On Fri, 29 Sep 2000, Pietro Ravasio wrote:
> > This result is expected. Have you seen DDoS :)
> I've read "LVS defence strategies against DoS attacks"
> (www.linuxvirtualserver.org/defense.html), but I've not implemented any of
> the strategies it talks about yet!
> Is this what you're talking about?
> Is DoS protection you're talking about at kernel level or at LVS level? I
> think the first one since I can't connect to real servers' port 80 after
> testlvs launch even trying to connect from "realservers localhost" (it's
> realservers' kernel to stop processing packet directed to port 80)
Yes, the real servers rely on the kernel's defense but LVS has
it's own strategies. If enabled they try to keep some free memory for
the LVS entries in the director. They don't care for the real servers.
The kernel's defense can guard the sockets from long queues with requests
that are not accepted.
> I can perform testlvs runs if I set -srcnum < ~20, it seems to me that
> kernel considers a packet flooding as a DoS attack only if it comes from a
> lot of different Ip numbers... Am I wrong?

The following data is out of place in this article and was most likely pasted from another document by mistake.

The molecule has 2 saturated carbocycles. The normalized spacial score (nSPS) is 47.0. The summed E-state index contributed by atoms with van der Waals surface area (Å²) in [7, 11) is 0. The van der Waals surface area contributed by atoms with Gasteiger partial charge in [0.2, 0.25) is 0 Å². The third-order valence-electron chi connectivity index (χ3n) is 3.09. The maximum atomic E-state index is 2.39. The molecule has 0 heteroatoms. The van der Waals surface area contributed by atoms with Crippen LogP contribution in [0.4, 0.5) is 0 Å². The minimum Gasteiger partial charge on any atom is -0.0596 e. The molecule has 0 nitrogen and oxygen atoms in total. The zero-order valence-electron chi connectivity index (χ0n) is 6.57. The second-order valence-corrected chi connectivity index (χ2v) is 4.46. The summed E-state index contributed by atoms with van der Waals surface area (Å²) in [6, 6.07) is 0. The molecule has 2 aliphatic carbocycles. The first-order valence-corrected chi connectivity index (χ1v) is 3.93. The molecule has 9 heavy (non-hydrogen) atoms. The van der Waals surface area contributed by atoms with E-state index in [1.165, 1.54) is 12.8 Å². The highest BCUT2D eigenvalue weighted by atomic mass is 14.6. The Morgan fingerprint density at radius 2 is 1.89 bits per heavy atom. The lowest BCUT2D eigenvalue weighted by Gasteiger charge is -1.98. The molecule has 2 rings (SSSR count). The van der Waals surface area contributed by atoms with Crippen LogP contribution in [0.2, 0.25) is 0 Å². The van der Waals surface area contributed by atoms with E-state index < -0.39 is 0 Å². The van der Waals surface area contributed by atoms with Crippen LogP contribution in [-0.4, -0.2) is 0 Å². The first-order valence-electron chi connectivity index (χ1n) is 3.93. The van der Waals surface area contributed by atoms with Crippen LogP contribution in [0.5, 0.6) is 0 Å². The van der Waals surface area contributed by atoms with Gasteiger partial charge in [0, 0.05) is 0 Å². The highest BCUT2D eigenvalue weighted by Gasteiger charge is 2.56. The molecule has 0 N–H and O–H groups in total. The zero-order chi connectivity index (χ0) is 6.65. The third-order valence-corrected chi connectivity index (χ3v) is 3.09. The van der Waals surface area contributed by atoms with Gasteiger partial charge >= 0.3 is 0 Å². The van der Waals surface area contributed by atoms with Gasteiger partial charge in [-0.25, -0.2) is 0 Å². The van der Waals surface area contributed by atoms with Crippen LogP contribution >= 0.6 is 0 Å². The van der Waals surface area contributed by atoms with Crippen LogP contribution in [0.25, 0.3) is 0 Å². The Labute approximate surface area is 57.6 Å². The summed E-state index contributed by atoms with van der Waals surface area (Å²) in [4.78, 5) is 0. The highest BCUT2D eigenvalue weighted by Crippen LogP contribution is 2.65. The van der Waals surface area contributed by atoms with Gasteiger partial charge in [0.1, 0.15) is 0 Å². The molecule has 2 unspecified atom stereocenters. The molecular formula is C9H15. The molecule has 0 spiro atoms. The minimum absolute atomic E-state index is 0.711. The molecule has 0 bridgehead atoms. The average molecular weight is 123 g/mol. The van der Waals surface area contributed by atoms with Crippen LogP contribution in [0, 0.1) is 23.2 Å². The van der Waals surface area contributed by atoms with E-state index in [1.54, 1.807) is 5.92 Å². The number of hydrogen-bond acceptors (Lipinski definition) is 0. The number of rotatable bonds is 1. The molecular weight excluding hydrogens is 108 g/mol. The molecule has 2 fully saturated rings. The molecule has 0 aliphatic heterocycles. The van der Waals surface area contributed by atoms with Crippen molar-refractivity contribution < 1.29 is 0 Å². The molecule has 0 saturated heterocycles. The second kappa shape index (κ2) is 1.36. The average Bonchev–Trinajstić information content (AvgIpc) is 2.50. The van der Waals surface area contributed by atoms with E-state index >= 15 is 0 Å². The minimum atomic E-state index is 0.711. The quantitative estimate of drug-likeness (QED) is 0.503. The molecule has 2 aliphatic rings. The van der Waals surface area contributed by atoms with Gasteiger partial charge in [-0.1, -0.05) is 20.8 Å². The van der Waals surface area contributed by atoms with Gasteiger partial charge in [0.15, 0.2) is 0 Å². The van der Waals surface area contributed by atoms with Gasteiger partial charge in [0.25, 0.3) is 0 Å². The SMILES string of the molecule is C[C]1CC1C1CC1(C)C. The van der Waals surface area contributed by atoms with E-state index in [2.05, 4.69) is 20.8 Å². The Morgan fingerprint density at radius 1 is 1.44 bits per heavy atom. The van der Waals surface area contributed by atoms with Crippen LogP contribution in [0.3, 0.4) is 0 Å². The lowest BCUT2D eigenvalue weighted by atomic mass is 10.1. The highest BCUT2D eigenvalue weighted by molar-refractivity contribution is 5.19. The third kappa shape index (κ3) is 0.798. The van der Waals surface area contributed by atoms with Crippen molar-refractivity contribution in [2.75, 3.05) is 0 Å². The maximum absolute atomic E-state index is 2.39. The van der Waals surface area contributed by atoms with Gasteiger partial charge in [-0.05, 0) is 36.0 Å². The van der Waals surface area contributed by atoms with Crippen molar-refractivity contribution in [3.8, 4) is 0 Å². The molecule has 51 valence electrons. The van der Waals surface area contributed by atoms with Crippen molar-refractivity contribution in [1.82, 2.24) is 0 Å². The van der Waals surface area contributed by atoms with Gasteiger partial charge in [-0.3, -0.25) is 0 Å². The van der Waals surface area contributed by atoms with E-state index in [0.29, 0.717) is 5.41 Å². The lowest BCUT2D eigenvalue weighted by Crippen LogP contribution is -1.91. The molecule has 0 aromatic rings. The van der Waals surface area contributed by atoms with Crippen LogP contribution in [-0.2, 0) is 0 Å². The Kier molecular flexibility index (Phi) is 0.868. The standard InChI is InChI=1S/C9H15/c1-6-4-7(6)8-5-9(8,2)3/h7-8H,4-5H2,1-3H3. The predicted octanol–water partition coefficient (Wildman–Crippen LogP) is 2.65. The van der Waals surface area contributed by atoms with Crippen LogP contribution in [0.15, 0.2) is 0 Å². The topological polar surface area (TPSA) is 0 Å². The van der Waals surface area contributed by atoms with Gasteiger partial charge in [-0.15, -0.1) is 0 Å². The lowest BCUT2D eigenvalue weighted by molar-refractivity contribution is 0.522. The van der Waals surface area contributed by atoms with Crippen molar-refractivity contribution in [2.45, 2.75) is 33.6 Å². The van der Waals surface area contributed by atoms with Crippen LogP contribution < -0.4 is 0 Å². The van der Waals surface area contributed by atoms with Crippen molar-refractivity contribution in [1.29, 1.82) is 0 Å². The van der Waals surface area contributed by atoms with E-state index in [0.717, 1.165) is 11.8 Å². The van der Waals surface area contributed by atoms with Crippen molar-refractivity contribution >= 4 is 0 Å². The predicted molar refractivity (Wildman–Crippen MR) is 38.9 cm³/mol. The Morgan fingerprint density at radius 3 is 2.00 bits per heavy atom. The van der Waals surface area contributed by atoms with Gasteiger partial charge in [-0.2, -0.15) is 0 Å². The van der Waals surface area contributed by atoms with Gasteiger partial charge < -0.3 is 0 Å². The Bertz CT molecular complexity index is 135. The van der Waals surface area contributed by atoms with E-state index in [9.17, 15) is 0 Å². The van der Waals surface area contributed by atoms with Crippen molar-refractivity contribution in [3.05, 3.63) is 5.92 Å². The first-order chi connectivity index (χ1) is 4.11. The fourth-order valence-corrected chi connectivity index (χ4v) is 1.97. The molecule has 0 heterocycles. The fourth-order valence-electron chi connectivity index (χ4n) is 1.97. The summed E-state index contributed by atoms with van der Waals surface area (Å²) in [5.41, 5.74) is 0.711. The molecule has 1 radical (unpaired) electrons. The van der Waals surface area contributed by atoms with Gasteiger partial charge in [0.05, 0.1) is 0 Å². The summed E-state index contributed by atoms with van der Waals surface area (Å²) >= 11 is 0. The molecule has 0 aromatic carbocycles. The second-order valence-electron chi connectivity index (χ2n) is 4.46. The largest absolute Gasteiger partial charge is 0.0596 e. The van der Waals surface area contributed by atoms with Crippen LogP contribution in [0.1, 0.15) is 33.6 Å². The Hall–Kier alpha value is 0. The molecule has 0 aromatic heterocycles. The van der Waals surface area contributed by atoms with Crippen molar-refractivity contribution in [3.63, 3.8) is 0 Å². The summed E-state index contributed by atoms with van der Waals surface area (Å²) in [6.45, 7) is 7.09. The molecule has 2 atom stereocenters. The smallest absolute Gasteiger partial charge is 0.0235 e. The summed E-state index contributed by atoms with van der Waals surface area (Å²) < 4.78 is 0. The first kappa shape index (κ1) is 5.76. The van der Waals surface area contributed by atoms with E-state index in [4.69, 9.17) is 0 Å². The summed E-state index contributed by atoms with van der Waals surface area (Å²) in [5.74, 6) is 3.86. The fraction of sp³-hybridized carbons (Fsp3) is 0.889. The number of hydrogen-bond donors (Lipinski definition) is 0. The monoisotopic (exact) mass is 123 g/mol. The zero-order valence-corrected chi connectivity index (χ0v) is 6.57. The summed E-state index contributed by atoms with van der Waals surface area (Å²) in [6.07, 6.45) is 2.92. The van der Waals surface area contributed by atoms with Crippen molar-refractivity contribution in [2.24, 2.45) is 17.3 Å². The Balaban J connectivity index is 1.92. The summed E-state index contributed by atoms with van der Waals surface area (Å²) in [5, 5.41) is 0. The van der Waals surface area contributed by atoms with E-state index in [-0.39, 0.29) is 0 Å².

Yes, one of the reasons testlvs to exist is to stress the
LVS connection table with packets from many client addresses. This is
more than just to forward packets. Now we simulate a production
environment with many clients where you can expect large connection
table. Now you can tune many of the LVS parameters (sysctl vars) before
including the director in production.
Of course, testlvs is not perfect for testing all defense
strategies in LVS. Some of them are very complex and can classify
the attack as SYN flood and to drop the entries very soon after the
entry creation (seconds).
> Having set "srcnum 10", I've done some test with testlvs, and I can get
> about 3200-3400 packets/sec. This is CPU limited: my PIII 733 LVS servers
> report full CPU usage during tests, while occupied memory doesn't seem to
> grow (used memory: ~40Mb, and it doesn't grow during tests).
I'm not sure what one request in your setup raises as response.
It depends on the used source addresses, whether the traffic is dropped
in the real servers or it is replied and followed from connection resets,
etc. You have to test with one packet and to show us the tcpdump output.
The ideal situation is 2 packets:
1. From client to director
2. From director to real server (where the packet is dropped)
If you see ICMP errors (network unreachable) or other error
packets this can be a good reason for the performance drop.
> I have reached ~17500 packets/sec during first tests, I can't understand
> why I can't get this result anymore (I've not change anything in SW/HW
> configuration, I only went lunch! :)
Hm, the main thing is whether the packets are dropped in the
real server(s). You still have the option to trace one packet.
> My LVS servers are single PIII 733, 256Mb, doing NAT on a 100Mbit switched
> (Cabletron Smart Stack) network.
Julian Anastasov <ja@xxxxxx>